Wednesday, June 26, 2013

[ MFC ] - Using MCIWndCreate to Embed Video Player in your application

1. Introduction


In this article, we will see how do we play an AVI video file. To play the AVI file we are going to use the Media Control Interface function (MCI). The Animate control that ships with MFC pack can play the AVI files but you will not get any sound when the video is playing. OK. Let us start with this simple and short example that plays the video file comp.avi. The Avi file that I am packing with this example has no sound information, so you should replace that with any video file, which has sound information in it.



2. Start the Example


Create a Dialog based Visual C++ MFC application and name the application as AVIFilePlay. Once the project is created, we need to access the functions from the MCI Library. To provide access to the library add Vfw32.lib in the additional dependencies entry of the Project settings. The below screenshot shows where you should provide the access to the external library:


Once the required library access is provided to the project we can start our coding.



3. Coding for Playing the AVI File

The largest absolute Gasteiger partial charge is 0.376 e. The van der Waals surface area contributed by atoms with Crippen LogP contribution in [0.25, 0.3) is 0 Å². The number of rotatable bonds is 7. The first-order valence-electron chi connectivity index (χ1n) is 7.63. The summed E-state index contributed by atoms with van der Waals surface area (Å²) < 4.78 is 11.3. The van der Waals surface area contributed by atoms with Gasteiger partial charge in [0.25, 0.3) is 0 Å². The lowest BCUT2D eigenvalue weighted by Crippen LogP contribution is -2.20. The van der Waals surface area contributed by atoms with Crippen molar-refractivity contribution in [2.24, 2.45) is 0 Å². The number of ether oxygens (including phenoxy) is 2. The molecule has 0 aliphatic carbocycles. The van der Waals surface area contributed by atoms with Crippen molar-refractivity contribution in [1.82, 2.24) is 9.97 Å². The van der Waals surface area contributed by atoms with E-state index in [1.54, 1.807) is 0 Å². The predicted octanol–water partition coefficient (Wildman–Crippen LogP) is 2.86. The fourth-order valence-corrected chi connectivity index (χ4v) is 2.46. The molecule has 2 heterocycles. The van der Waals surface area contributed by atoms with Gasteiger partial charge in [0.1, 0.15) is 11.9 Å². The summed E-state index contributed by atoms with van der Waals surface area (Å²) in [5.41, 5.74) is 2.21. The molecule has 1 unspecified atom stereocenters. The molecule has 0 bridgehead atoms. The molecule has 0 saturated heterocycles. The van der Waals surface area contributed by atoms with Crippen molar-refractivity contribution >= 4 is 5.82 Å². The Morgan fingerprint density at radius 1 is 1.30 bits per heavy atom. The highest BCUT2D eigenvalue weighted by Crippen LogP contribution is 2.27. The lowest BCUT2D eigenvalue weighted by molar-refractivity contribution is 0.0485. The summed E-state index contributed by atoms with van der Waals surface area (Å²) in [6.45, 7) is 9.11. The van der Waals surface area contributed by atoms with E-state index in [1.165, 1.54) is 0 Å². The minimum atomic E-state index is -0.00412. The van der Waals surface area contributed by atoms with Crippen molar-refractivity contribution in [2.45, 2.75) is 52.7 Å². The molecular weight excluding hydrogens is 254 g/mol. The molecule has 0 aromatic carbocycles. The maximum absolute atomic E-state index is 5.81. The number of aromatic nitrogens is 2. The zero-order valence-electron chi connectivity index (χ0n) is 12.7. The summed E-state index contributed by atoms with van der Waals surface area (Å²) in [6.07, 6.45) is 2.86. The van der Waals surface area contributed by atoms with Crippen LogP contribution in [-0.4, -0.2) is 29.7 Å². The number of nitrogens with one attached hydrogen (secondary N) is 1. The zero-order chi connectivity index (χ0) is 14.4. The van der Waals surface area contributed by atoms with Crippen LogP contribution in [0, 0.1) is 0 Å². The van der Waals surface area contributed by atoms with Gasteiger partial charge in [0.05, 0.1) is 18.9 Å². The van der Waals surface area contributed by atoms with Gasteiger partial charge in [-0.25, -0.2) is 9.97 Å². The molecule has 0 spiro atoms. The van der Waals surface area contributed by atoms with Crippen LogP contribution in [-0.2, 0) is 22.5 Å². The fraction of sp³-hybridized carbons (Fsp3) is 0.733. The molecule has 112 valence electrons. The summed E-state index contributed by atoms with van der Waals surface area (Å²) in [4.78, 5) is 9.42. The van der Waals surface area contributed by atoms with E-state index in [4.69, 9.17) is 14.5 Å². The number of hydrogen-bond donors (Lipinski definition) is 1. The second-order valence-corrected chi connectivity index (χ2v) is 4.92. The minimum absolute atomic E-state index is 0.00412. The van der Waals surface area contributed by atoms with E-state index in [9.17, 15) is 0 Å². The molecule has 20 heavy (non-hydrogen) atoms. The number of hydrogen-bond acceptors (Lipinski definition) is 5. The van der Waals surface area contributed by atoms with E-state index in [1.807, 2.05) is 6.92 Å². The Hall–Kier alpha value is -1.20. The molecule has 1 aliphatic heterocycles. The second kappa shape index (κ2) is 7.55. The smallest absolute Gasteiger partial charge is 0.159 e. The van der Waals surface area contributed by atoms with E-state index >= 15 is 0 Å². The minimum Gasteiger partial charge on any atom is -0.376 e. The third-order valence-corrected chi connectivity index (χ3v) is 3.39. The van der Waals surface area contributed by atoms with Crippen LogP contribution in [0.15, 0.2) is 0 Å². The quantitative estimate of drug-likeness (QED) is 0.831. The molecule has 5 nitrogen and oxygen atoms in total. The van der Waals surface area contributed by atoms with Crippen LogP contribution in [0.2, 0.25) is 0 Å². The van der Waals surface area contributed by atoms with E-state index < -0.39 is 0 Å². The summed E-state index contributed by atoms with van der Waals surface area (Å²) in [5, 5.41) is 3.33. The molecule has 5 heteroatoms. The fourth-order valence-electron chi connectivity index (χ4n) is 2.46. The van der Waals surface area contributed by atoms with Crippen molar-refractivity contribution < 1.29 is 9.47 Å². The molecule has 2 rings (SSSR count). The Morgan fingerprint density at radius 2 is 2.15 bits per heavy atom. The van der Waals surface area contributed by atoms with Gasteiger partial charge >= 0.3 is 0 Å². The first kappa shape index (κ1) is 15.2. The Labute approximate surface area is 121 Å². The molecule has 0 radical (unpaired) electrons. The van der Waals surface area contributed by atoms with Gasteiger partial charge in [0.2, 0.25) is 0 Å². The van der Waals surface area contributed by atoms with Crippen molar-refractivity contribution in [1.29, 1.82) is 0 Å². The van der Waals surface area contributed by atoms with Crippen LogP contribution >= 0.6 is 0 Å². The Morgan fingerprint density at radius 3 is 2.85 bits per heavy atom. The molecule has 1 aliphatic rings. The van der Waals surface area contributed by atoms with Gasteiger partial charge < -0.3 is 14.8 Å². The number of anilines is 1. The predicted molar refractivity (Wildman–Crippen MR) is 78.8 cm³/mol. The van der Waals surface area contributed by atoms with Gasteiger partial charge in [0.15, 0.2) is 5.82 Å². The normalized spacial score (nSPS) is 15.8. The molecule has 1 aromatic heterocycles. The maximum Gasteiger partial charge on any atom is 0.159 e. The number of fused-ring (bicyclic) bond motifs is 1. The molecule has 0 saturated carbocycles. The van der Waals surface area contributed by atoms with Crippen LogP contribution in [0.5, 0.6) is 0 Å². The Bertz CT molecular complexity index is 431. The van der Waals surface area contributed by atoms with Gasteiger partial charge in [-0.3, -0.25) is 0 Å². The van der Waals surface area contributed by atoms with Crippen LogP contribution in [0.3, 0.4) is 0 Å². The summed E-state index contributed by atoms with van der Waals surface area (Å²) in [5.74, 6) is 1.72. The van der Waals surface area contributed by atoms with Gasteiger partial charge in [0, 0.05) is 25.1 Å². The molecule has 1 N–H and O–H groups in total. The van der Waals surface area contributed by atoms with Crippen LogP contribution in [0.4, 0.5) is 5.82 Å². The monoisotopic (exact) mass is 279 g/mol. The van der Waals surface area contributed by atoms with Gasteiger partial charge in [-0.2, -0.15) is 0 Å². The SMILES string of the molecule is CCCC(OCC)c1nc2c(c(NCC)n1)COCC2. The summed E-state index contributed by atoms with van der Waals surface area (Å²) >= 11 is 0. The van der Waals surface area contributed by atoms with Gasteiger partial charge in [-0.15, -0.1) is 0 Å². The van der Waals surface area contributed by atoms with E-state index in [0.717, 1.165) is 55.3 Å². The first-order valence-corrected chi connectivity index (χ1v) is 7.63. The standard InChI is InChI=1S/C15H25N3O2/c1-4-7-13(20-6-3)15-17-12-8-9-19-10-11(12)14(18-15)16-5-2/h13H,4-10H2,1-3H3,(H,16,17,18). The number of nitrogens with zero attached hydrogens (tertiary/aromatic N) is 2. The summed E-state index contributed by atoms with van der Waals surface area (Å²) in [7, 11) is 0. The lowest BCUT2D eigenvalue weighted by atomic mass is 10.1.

1) Add the required header to the Dialog Class Implementation file. In our case, I added the header file in the AviFilePlayDlg.cpp.

//Sample 01: Required Header
#include "Vfw.h"

Note that our project is aware of the header file Vfw.h as in the previous step, we provided access to the required library file.


2) Next, in the OnInitDialog function implementation, by passing the window handle of our dialog to the function MCIWndCreate, the media control interface (MCI) window is created. Note that the file that we like to play is available in the D:\Temp directory. You can play the file from any path by specifying the fully qualified path to the windows media Avi file. The call to the function MCIWndCreate on success, return the window handle and that handle is stored in the hVideoWindow. Below is code:

//Sample 02: Create Media Control Interface Window
CAVIFilePlayApp* pApp = (CAVIFilePlayApp*) AfxGetApp();
HWND hVideoWindow = MCIWndCreate(this->m_hWnd,  pApp->m_hInstance,
       NULL, _T("D:\\Temp\\Comp.Avi"));


3) Finally, we make a call to the MCI function MCIPlay. The MCIplay function requires a window handle, which is compatible for playing the window media file (Avi in out case). Below is the code for it:

//Sample 03: Play the Video
MCIWndPlay(hVideoWindow);

When you run the application the video play occurs as shown below:


Source Code: Download




Monday, June 10, 2013

[ C# ] - Retrieve List of Stopped Service using WMI Query

 1. Introduction